Two downtown buildings are scheduled to ask for city approval this week to use part of their properties as hotels.
The Carroll Building, which most recently housed the Art Institute of Charleston, is seeking the OK to open a 50-room lodging. The corner building has been mostly vacant since the for-profit school closed its downtown campus last year.
A corner storefront is occupied by the restaurant Hooked Seafood, which opened in the spring. Before that, the spot was occupied by another seafood joint, the Noisy Oyster.
The building is at North Market and East Bay streets, near the historic City Market. The Preservation Society of Charleston has pointed to that area as a hot spot for hotel development.
In addition to the 13 hotels already operating in the vicinity before 2014, nine more have either been opened or have received some level of approval from the city since then, according to a map compiled by the group.
Plans for a boutique hotel at the Carroll Building were first reviewed by the city's Technical Review Committee in late June, but Tuesday will be the first time the request comes to the Board of Zoning Appeals.
Hotel projects have to be granted special exceptions by the board before they can proceed. The BZA became a key part of discussions when the city's hotel task force was drafting new rules for hotel development in Charleston.
The new rules, which were officially adopted in October, changed the criteria the board uses when evaluating whether to approve a hotel request.
But the request for the Carroll Building was submitted back in May, according to the city, before a first draft of that ordinance was given first reading, so the new rules will not apply.
The second hotel request up for review had already appeared on the zoning board's agendas twice before, but the item has been pulled before the meeting both times.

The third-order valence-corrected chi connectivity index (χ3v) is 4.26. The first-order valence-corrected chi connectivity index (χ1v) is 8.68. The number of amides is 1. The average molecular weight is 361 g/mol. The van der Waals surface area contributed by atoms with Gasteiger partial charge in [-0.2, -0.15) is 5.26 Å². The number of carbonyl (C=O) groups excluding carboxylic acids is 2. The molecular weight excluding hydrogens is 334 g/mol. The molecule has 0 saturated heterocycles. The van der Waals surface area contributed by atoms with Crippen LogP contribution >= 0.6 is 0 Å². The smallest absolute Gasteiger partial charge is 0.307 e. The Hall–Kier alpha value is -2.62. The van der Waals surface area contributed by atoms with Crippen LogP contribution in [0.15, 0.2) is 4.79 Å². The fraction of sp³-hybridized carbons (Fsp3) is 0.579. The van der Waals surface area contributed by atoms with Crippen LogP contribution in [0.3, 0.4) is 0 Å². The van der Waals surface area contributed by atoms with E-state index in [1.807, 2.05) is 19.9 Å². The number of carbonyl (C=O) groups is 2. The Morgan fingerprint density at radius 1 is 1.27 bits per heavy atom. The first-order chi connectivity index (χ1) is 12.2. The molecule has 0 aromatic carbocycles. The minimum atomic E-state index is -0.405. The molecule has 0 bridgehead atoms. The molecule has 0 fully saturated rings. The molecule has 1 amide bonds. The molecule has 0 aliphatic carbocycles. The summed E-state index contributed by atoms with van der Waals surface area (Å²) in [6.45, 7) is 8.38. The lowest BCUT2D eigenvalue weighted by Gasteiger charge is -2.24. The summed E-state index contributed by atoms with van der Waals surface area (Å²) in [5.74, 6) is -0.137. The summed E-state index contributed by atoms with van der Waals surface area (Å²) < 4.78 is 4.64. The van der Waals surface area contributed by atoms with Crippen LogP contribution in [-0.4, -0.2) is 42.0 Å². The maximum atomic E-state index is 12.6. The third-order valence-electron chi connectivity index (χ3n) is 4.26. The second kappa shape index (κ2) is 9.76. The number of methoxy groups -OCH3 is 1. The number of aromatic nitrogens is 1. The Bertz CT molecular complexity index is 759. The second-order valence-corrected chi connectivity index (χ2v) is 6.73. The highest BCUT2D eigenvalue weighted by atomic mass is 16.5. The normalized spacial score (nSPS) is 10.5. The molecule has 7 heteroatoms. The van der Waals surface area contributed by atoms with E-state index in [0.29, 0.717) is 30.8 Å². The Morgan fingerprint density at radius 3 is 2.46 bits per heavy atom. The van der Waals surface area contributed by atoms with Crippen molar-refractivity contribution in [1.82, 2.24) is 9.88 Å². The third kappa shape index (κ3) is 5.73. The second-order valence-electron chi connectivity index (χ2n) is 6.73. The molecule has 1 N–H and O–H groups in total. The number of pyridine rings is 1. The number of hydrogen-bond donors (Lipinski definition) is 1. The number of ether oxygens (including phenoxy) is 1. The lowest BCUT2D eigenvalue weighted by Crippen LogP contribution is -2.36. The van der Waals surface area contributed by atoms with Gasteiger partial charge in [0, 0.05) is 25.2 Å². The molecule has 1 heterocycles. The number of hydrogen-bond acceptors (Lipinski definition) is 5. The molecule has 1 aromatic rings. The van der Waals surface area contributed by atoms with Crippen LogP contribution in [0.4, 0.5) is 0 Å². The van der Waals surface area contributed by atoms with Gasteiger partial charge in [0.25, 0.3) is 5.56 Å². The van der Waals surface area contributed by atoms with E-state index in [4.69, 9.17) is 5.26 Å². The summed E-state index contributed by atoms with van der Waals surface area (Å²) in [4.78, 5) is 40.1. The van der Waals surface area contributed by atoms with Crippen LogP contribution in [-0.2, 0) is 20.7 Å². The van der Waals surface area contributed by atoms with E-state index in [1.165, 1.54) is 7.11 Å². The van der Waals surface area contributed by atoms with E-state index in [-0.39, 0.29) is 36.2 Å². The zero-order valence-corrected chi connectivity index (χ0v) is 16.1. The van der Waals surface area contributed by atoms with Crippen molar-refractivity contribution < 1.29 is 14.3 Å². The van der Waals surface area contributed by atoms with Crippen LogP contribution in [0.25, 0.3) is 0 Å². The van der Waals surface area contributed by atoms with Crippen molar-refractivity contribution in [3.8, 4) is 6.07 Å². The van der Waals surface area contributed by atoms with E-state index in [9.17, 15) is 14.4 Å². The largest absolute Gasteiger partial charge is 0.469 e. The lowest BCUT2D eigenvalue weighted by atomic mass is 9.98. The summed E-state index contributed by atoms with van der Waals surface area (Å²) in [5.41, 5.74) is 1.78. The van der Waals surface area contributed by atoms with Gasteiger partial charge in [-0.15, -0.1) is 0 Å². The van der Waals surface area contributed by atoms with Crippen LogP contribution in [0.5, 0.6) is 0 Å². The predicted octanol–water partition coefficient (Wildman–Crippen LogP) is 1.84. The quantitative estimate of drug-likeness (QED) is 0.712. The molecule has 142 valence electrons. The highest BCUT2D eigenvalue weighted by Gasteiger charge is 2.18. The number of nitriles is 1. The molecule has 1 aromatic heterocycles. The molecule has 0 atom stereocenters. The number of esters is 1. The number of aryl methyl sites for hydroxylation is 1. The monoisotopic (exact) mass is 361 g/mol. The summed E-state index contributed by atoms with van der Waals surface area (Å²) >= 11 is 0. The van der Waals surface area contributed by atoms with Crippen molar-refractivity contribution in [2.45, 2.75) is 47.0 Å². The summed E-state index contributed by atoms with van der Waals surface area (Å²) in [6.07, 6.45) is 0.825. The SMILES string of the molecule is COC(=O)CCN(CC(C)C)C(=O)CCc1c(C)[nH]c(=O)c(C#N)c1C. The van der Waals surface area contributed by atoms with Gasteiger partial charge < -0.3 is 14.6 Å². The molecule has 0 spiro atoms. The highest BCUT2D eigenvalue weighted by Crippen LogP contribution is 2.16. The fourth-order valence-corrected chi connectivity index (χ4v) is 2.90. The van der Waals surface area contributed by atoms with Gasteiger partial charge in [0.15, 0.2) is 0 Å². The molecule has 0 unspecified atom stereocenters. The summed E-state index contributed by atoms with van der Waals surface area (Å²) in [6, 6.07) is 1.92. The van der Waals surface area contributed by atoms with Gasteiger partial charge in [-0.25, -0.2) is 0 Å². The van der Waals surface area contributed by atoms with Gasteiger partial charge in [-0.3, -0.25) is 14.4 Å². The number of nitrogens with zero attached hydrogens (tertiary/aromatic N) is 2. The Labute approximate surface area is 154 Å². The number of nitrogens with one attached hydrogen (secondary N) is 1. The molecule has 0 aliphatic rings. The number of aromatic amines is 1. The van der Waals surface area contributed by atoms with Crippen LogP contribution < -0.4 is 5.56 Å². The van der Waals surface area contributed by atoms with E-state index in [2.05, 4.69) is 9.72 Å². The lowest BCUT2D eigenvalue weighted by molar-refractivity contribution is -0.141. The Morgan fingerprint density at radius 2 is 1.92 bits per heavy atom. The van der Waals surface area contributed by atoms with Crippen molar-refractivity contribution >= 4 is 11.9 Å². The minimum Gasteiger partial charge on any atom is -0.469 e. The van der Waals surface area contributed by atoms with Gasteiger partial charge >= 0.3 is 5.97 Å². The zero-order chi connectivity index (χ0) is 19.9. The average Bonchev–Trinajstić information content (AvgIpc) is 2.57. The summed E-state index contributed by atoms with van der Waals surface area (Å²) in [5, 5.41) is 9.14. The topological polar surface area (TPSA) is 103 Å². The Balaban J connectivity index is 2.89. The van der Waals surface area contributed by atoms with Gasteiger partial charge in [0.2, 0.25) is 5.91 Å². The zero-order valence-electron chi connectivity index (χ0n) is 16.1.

Owners of the Meeting Street Lofts apartment building are asking to use 142 of its units as guest lodgings. The building, which is at Huger and Meeting streets, has a total of 264 residences.
The lot is zoned for hotel use, but, like the Carroll Building, zoning board approval is required.
By Monday, the agenda had been updated to indicate that the item was deferred for a third time, meaning the zoning board will not hear the request this week.
When the the request first appeared on the agenda in mid-October, city planning director Jacob Lindsey noted that the city's recently approved hotel ordinance should limit any kind of hotel use at the Meeting Street Lofts.
The rules include a provision that prevents developers from displacing residential units on the peninsula. It also requires property owners who build hotels to pay a fee to fund affordable housing efforts in the city.
The board meets Tuesday at 5:15 p.m. on the first floor of the Gaillard Center. The Carroll Building request is the first item on the agenda.